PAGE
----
Is Big Chicken Cooked? DOJ Intervenes in Price-Fixing Investigation

Pork is the other white meat, beef is what’s for dinner, and chicken is now under investigation by the Department of Justice for possible antitrust violations. Looks like the DOJ is back in the criminal cartel investigation business.

In June, the DOJ intervened in a class action antitrust lawsuit, filed in the U.S. District Court for the Northern District of Illinois, asking the court to stay discovery for six months while the Antitrust Division pursued potential criminal charges against key players in the chicken industry. Just recently the district court granted the stay, but reduced the request to three months as opposed to six. The class action as filed alleged that the some of the biggest poultry companies, such as Pilgrim’s Pride, Tyson Foods, Sanderson Farms and Perdue Farms, coordinated prices between 2008 and 2016, resulting in a 50% price hike for broiler chicken. The complaint further alleges that they took this action “despite input costs … falling roughly 20% to 23% over the same time period … .” According to the allegations, the poultry industry as it currently exists, is highly consolidated, with just two companies, Tyson and Pilgrim’s Pride, controlling about 40% of the market, and the top 10 poultry companies controlling nearly 80% of the market. Such market power, it is alleged, gives the Big Chicken industry enough power to manipulate pricing and supply.

The major allegation lodged at the defendants in the current lawsuit revolves around a company called Agri Stats, a subscription service that documents production practices across the chicken industry. According to the complaint, it is alleged that chicken companies used the platform to share detailed marketing and supply information, thereby allowing competitors to potentially discover how many chickens its rivals were hatching and then reduce their own production as a result. The lawsuit specifically alleges that “the principal … method by which defendants implemented and executed their conspiracy was by coordinating output and limiting production with the intent and expected result of increasing prices of broilers in the United States. In furtherance of their conspiracy, defendants exchanged detailed, competitively sensitive and closely guarded nonpublic information about prices, capacity, sales volume and demand, including through third party co-conspirator Agri Stats.”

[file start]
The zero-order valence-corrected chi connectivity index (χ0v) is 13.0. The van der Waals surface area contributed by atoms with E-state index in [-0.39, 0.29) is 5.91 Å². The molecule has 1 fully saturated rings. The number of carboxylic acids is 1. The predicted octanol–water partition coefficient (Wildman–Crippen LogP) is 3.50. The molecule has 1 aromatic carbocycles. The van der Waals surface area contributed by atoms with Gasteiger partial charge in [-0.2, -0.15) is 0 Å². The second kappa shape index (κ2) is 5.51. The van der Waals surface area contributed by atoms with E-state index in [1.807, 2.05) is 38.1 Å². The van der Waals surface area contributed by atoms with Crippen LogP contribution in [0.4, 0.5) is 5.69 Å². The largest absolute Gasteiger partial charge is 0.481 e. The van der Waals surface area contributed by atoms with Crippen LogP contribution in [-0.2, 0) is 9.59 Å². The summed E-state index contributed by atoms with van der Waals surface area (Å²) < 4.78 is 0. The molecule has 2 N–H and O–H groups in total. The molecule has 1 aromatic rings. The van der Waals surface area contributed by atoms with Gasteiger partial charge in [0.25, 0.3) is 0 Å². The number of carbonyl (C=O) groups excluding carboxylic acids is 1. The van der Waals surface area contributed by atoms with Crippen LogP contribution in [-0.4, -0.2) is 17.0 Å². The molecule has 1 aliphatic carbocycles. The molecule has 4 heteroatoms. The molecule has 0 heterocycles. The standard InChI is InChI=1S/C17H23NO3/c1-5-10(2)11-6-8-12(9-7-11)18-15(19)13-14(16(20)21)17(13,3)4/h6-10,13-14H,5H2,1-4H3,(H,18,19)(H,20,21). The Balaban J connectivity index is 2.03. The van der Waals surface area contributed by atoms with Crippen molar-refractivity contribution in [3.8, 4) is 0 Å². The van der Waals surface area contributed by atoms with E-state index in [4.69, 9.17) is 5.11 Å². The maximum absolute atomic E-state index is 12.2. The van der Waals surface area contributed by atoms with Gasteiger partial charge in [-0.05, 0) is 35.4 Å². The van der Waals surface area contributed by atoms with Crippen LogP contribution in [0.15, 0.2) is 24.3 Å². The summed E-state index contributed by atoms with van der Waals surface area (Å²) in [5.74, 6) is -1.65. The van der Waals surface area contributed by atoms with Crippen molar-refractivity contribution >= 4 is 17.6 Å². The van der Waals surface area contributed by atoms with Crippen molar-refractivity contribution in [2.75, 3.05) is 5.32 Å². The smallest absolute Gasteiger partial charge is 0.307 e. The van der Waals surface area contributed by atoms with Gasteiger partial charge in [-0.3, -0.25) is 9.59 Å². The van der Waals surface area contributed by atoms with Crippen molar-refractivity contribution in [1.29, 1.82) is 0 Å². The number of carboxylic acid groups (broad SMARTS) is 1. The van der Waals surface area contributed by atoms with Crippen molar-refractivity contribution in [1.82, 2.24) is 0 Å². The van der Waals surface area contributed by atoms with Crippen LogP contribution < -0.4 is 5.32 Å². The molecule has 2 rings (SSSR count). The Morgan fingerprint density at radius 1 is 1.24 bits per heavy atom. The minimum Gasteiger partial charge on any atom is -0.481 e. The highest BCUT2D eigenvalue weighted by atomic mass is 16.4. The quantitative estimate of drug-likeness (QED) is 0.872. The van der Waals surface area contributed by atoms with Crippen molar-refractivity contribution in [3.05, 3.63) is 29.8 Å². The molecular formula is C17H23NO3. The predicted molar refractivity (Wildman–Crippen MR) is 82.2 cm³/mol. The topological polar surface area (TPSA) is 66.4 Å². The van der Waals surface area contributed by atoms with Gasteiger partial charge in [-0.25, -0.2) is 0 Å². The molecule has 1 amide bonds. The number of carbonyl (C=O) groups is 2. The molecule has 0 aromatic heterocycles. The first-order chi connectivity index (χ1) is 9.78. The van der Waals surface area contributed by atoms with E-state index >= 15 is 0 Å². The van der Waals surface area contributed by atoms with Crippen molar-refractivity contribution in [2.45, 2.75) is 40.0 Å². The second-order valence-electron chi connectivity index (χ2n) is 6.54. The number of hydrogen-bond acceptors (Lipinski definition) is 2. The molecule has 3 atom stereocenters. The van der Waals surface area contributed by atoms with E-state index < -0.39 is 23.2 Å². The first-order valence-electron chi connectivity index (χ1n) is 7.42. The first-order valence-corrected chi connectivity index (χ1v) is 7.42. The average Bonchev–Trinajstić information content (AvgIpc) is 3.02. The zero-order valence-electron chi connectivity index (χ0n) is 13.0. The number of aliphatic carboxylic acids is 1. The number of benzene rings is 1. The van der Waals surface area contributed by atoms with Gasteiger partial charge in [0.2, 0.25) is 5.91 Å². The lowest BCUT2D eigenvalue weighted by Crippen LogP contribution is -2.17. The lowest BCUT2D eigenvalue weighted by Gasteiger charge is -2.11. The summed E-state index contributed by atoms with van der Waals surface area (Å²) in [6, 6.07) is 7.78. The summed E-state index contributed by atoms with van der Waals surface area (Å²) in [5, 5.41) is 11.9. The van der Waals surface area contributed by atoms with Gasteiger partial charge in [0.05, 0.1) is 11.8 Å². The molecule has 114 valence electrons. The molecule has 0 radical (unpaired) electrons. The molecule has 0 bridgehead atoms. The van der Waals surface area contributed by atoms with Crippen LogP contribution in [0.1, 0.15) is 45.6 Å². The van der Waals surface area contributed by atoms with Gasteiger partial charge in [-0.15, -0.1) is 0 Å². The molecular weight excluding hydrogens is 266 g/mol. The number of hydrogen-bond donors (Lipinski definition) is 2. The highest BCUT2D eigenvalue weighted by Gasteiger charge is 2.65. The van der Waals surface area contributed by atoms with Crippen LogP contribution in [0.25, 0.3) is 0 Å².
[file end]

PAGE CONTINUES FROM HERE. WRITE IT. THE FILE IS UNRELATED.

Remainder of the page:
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Carl Hittinger, Jeanne-Michele Mariani Article Takes a Look at Antitrust Division’s Renewed Focus on Bid Rigging

Partner Carl Hittinger and Associate Jeanne-Michele Mariani authored an article published May 8, 2019, by The Legal Intelligencer. The article, “Antitrust Division’s Renewed Focus on Bid Rigging Promises to be Perilous,” focuses on the Department of Justice Antitrust Division’s campaign to investigate and

prosecute criminal cartel behavior relating in particular to bid rigging involving government contracts overseas and in the United States. The division has revealed that there are presently 91 grand juries examining such bid-rigging activities.

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Carl Hittinger, Tyson Herrold Article Examines Antitrust Legacy of Former Chief Judge Dolores Sloviter